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Review: Nightwing #36


Overview: A wounded Nightwing tears through the Bludhaven underworld while the Judge stays one step ahead of him.

 

Synopsis (spoilers ahead): The issue opens in the Bludhaven Mayor’s Office where Mayor Madrigal is visited by the Judge.  Meanwhile, Nightwing is falling from the top of Police Headquarters after being shot by Detective Svoboda.  Nightwing manages to swing to a nearby roof but is badly injured and has to activate the defibrillator in his suit.

 

At the harbor, mutant shark-boy Guppy is bilked out of his share following a job with a group of criminals and pushed off the pier.

 

Nightwing patches up his bleeding shoulder while speaking over the radio to Alfred and then tracks the Judge to St. Jude’s Monastery where he finds the church to be littered with the bodies of dead monks.  Nightwing finds a monk, under the influence of the Judge, holding a knife who states that he killed them all.

 

Back at the Mayor’s Office, the Judge recounts how he used his influence on the Mayor’s various staff members to gain access to the office.  The Judge explains that he offers everyone what they really want and proceeds to tell the Mayor that his wish is to not be mayor anymore.

 

Nightwing tears his way through the criminal element of Bludhaven and learns that the Judge is at City Hall.  At the Mayor’s Office, the Mayor admits he feels trapped by the corrupt life he leads and the Judge offer’s him a way out.  Meanwhile, Guppy returns home, with his Father, also a mutant shark man, in bed and hooked up to an IV, with Guppy lying about his success and promising to get his father the medication he needs.

 

Nightwing saves one of the Mayor’s staff members, under the Judge’s influence, who tried to kill herself by jumping off a building.  Nightwing then finds Mayor Madrigal in his office, dead from an apparent self-inflicted gunshot wound.

 

In the morning, Dick is at his gym with his 5AM class when a news report shows casinos being raided following documents released by the Mayor indicating widespread corruption.  The story ends with the Judge standing in front of the Bludhaven Justice Tree with Dick’s voiceover, realizing that the Judge is in Bludhaven to stay.

 

Analysis: Writer Sam Humphries and artist Bernard Chang move into the meat of their first story with this issue.  Humphries does a great job of building a sense of urgency with a wounded Nightwing trying to find the Judge, with a rapidly rising body count making it clear that the longer the Judge is out there, more people are going to die.  There is a feeling of dread that moves through this book, with moments like the reveal of the dead monks at the monastery feeling truly gruesome.  It also is very successful at giving a new villain like the Judge a real sense of history with Nightwing, which is a neat trick for a character we’ve never heard of before.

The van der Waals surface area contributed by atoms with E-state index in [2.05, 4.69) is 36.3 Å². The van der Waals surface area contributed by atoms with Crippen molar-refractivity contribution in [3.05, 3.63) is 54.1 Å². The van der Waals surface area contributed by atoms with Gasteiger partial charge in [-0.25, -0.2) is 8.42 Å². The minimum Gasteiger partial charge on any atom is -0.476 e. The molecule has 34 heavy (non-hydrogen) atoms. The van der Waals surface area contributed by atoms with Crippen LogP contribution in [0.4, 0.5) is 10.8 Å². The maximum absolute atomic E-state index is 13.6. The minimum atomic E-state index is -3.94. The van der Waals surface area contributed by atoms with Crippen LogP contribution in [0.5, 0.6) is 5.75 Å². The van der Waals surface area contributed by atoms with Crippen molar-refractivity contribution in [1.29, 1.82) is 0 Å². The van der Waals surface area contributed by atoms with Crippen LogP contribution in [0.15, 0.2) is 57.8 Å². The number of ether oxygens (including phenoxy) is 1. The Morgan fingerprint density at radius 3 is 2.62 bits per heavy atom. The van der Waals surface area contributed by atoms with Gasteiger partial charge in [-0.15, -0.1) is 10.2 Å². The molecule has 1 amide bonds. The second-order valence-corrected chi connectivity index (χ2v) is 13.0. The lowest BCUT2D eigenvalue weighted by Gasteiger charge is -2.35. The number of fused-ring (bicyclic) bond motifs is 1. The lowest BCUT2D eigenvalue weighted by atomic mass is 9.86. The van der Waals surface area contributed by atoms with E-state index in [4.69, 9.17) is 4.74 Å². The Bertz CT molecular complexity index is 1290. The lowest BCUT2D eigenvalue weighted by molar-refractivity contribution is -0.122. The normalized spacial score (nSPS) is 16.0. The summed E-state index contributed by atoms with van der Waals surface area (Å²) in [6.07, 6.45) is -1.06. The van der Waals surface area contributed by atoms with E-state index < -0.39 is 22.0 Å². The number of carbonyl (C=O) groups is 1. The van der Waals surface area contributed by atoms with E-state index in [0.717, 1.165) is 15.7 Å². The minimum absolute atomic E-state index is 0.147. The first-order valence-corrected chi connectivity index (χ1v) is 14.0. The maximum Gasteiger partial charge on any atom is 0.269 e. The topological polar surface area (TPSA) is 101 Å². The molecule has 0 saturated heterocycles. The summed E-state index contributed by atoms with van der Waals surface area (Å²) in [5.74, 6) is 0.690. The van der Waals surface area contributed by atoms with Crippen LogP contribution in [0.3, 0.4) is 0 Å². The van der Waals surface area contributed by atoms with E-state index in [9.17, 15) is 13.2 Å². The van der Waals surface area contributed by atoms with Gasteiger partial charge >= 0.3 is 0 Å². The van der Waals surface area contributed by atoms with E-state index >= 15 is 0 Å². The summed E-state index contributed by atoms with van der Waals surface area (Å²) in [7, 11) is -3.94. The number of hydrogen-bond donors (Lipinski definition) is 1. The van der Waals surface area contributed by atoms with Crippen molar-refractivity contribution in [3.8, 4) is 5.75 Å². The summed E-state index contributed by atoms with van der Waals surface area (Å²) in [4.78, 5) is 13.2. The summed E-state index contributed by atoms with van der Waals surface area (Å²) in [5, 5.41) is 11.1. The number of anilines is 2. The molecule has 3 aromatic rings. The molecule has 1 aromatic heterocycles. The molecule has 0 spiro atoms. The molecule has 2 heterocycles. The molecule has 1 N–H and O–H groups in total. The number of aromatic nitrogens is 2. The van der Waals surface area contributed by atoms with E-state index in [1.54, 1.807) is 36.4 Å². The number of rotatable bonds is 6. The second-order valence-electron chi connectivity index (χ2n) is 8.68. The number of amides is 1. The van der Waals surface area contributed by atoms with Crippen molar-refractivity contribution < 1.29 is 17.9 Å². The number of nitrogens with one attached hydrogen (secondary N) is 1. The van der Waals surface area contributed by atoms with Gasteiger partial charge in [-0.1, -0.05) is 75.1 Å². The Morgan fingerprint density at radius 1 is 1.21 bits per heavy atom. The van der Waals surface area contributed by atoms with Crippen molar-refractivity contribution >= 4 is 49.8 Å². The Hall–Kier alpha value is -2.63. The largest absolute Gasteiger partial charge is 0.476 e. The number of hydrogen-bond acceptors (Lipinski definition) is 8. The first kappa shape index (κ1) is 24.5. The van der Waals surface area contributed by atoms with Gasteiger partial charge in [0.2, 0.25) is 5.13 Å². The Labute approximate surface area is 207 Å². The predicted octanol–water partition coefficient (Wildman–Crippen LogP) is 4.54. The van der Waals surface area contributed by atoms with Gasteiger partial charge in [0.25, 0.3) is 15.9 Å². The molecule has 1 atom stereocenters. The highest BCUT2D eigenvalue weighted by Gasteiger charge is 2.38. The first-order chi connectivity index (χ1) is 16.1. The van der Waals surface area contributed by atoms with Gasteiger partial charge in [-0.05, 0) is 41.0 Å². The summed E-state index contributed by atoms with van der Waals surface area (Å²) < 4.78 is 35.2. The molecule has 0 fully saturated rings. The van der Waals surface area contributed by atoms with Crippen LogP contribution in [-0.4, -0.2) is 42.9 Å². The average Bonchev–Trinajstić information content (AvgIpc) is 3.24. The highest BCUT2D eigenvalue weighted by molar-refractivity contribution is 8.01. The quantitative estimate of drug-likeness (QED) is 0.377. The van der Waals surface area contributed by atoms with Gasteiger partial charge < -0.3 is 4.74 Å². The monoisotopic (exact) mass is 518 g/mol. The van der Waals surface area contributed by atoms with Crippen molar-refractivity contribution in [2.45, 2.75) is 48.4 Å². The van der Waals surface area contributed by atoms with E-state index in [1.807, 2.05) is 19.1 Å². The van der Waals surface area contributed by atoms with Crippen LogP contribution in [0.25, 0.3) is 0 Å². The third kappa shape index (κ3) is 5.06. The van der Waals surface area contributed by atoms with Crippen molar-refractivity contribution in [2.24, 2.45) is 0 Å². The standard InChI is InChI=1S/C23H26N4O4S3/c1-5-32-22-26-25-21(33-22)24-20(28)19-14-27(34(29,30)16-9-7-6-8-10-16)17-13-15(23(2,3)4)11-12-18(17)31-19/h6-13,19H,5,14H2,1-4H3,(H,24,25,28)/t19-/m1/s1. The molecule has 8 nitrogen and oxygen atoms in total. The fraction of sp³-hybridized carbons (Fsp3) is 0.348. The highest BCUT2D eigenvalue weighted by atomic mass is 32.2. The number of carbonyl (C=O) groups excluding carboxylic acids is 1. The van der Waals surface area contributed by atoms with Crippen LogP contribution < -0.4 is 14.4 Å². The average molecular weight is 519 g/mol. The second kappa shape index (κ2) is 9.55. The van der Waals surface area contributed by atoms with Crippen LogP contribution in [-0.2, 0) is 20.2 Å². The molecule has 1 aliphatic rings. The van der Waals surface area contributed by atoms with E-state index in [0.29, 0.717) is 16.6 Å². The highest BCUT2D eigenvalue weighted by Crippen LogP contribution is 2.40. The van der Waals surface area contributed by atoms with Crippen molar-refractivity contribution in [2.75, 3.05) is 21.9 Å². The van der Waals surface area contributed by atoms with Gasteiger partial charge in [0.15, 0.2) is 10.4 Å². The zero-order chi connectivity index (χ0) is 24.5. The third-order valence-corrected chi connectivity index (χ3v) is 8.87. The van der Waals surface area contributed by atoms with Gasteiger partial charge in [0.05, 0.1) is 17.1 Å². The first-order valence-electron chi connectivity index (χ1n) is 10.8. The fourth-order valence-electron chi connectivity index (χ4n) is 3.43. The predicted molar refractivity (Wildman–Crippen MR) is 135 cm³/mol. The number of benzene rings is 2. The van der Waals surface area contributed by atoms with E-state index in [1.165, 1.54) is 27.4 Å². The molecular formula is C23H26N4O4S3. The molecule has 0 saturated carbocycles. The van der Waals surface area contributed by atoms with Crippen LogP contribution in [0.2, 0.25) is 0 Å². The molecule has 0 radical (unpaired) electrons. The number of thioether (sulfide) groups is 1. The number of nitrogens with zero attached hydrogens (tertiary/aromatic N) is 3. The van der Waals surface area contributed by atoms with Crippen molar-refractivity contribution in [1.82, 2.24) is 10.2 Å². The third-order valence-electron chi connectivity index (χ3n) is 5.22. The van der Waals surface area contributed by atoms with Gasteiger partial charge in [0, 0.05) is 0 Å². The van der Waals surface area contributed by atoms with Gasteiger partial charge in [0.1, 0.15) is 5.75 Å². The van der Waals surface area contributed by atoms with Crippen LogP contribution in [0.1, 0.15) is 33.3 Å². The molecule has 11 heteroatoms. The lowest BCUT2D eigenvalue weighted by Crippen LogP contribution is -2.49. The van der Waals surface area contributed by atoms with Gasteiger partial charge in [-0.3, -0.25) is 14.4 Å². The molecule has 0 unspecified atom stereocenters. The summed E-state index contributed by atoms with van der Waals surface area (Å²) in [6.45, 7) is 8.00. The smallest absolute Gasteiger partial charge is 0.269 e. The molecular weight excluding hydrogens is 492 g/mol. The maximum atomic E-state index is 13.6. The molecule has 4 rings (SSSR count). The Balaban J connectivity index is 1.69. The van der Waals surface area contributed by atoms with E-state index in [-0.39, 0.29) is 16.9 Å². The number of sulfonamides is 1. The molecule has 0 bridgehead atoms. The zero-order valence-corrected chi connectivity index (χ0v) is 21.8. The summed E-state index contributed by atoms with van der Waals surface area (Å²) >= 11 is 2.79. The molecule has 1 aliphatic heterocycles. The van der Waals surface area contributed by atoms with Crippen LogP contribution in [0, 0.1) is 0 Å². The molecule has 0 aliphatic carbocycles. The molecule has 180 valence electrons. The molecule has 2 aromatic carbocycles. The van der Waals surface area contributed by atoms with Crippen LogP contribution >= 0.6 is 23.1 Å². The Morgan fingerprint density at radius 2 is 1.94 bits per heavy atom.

Although still a mystery, the book spends a fair amount of time with the Judge as he has his private meeting with the mayor.  The Judge seems to be something of a satanic character, offering deals and tempting people with their heart’s desires for his own end.  There’s something very compelling about this take on the old comic book trope of a mind control villain, where the Judge’s gift is more about influence then control.  The idea that the Judge is more bringing out thoughts and actions that were already there then to simply just make seemingly normal people do random bad acts is interesting.  There’s a lot of potential in a character with an ability like that and I’m looking forward to the potential of seeing how the Judge and Dick have interacted in the past, and the potential to see what Dick has been influenced to do in past meetings with the Judge.

 

Humphries seems to have a good handle on Dick Grayson, and I enjoyed the efficient references to his past in the circus in a way that felt organic and not forced in.  Having Grayson think back to his time as an aerialist in trying to survive a fall was well executed.  I also appreciated Alfred coming online to check on Dick.  While I think its important for Nightwing to have its own supporting cast, having a character like Alfred check in from time to time is a nice bit of connective tissue to the greater Batman Universe.

 

I’m curious to see where the creators are going with the character of Guppy.  The down on his luck criminal shark boy storyline is frankly bonkers in the best possible way.  There’s a part of me that hopes that we are seeing a major criminal player in the making, starting the character off as sympathetic before Guppy does something desperate and terrible he can’t be redeemed from.

 

I love the art by Bernard Chang, who along with colorist Marcelo Maiolo, makes Bludhaven feel like a dirty alley off of the Vegas Strip.  Bludhaven has traditionally felt like it was nothing more then the Gotham’s grimy little brother and the big success of Tim Seeley’s run on the book was in giving Bludhaven a more unique identity in the DC Universe.  I like how this book’s new creative team has taken that particular ball and ran with it.

 

Final Thoughts: Humphries and Chang have turned Nightwing into a neon tinted noir thriller and frankly, Nightwing hasn’t been this good in years.  More please.

 

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